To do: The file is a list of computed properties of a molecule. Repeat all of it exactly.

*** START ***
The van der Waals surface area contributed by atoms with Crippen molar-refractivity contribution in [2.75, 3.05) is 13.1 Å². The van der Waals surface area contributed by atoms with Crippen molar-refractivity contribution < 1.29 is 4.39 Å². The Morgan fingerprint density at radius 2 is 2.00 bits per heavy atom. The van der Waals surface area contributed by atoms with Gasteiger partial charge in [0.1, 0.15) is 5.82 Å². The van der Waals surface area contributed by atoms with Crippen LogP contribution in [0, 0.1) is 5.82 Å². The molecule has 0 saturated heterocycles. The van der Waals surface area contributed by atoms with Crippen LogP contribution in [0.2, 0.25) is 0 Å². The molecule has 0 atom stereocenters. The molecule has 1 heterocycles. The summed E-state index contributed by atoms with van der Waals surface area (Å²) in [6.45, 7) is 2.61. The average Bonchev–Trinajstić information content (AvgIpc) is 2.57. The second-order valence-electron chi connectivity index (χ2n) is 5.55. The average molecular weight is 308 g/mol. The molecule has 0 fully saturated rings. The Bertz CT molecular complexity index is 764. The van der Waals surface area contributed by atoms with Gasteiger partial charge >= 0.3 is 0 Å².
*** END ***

The van der Waals surface area contributed by atoms with Crippen molar-refractivity contribution in [2.75, 3.05) is 13.1 Å². The van der Waals surface area contributed by atoms with Crippen molar-refractivity contribution < 1.29 is 4.39 Å². The Morgan fingerprint density at radius 2 is 2.00 bits per heavy atom. The van der Waals surface area contributed by atoms with Gasteiger partial charge in [0.1, 0.15) is 5.82 Å². The van der Waals surface area contributed by atoms with Crippen LogP contribution in [0, 0.1) is 5.82 Å². The molecule has 0 saturated heterocycles. The van der Waals surface area contributed by atoms with Crippen LogP contribution in [0.2, 0.25) is 0 Å². The molecule has 0 atom stereocenters. The molecule has 1 heterocycles. The summed E-state index contributed by atoms with van der Waals surface area (Å²) in [6.45, 7) is 2.61. The average Bonchev–Trinajstić information content (AvgIpc) is 2.57. The second-order valence-electron chi connectivity index (χ2n) is 5.55. The average molecular weight is 308 g/mol. The molecule has 0 fully saturated rings. The Bertz CT molecular complexity index is 764. The van der Waals surface area contributed by atoms with Gasteiger partial charge >= 0.3 is 0 Å².